A hide like the desk hide should be worked right to source odor. For dogs that get hung up working obstructions like the chair or trash bin, if you get behavior from your dog indicating that what she's searching for is past the chair and past the trash bin, even though she's not physically as close as possible to the odor, she's clearly communicating where it is and is not - that's rewardable; just make sure to allow - or help - your dog find a path that leads to the source odor. A dog that indicates on the seat back of the chair, not even indicating that the source of the hide is under the desk, would not be communicating clearly enough to be considered a success for that search; if asked to point out the location of the hide, the handler would answer, incorrectly, "the chair", instead of the correct call, "under the desk, deep in the back left corner". For that dog, verbal praise can be doled out, and the chair should be moved away from the desk so the dog can rule the chair out and have better access to the hide.

Ideally, you want your dog to end up working independently to find the access point in these seemingly inaccessible hide scenarios, but being able to clearly communicate that this is as far as she can get, but it's not as close as she can get, will be a huge help. Such communication will tell you when an object of interest might be a barrier and not the location of the hide, prompting you to move the barrier or help your dog gain access from another point in the search area.

When you and your dog are ready for inaccessible hides, make sure to use a CNWI or ANWI to guide you through the process; and don't forget: accept less to get more. By properly motivating your dog and giving her a clear path to follow, you will be amazed at the increased level of problem solving she will be capable of in K9 Nose Work.

Happy Sniffing & Happy Holidays (keep those holiday cookies and candies completely inaccessible to your dogs!)


  1. The best way to help with these searches is to stop thinking so much about where the hide is located and where you think your dog should be giving her final response and just watch your dog work. Just because you know the odor is in the top left corner of a bathroom vanity cabinet doesn't make that top left corner the best or the only allowable call of alert. The same goes for certain parts of a vehicle where it's not easy for a handler to know how odor is travelling and where the dog would pick it up strongest and give a final response.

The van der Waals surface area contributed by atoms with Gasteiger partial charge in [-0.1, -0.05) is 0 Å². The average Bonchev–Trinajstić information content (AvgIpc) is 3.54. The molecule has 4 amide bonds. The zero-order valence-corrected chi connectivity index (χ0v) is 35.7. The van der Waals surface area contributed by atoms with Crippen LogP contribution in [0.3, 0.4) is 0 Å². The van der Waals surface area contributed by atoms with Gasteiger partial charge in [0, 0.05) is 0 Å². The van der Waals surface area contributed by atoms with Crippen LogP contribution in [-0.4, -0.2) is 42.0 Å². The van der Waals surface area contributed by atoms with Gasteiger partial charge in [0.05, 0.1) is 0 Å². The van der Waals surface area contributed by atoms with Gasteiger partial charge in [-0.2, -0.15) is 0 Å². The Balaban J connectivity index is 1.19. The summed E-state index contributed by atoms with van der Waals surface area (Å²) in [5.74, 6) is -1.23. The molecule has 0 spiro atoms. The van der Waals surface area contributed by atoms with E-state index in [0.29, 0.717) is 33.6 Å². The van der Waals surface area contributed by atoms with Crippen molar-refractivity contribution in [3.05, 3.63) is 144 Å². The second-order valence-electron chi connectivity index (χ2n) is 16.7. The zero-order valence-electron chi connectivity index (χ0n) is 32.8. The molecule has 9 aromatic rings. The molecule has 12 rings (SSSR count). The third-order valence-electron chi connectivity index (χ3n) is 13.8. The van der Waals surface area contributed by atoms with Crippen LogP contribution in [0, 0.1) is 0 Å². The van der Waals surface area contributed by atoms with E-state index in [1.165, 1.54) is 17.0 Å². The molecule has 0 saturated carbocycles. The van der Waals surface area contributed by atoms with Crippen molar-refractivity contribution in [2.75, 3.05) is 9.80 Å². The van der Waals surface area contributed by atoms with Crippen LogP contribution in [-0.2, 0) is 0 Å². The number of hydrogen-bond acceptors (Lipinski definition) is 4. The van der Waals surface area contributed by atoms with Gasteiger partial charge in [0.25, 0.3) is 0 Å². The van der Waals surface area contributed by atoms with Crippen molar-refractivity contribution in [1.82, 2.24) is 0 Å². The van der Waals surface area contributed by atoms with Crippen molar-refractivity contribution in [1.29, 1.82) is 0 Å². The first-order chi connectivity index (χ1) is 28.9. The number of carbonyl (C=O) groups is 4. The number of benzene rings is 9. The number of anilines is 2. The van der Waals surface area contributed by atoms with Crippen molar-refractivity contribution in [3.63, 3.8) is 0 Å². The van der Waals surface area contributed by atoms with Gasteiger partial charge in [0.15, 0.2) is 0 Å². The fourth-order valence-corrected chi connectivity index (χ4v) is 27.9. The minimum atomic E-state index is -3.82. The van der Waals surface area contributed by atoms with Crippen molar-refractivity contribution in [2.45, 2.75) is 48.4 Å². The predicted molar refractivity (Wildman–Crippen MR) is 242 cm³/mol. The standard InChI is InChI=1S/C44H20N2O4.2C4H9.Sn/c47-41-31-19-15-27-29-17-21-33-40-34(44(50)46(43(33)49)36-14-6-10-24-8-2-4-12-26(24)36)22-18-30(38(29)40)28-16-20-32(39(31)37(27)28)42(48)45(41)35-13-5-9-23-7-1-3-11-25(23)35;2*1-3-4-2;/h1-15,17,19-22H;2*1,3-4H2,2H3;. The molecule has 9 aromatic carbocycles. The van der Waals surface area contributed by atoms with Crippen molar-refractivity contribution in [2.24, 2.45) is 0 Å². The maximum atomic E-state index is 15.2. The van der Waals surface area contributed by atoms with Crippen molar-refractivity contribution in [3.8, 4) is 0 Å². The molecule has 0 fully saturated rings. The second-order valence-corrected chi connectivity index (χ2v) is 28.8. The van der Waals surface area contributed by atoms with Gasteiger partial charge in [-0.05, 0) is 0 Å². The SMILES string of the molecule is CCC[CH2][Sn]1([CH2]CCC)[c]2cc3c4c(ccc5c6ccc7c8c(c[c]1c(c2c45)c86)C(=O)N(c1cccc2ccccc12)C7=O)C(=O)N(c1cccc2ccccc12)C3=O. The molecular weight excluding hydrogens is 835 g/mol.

Well said. I once put a find in a car without an engine in it. I didn't take into consideration the wind pushing through the grill moving the odor, RIGHT DOWN THE EXAUST! EVERY dog indicated at the tail pipe!

    1. Thanks for commenting, Jon!

      K9 Nose Work co-founder, Ron Gaunt, is fond of saying that we can (and should) pour lots of resources into better understanding the dog's world, but that the dog himself is still our best tool for immediate feedback. It's fun to make a guess at how a search will go, but we should never presume to know more than our dogs about how the scent is moving and why they alert in a particular place.

      What we should do, especially in a situation like the vehicle search you describe, is to allow our dogs the opportunity to refine and improve their search performance. If wind is blowing the scent from an otherwise accessible hide, this is a great learning experience for the dogs. This is when we praise them verbally and encourage them to work on and find their way back to the source odor. As the dogs build their skills, they will use the blowing and pooling odor in subsequent searches as a way to work to source.

      This comment also illustrates how we can use our dogs' feedback to help them in their learning. Seeing a group of dogs all alert at the opposite end of a vehicle from the source of the odor tells me this could be a good time to do multiple searches on the vehicle, beginning with the odor at the rear of the vehicle (furthest point down wind) and moving the hide a few feet at a time closer and closer to the front of the vehicle. This way, they're learning to work through wind and pooling odor in a way where success is achievable and repeated.

      Happy Sniffing!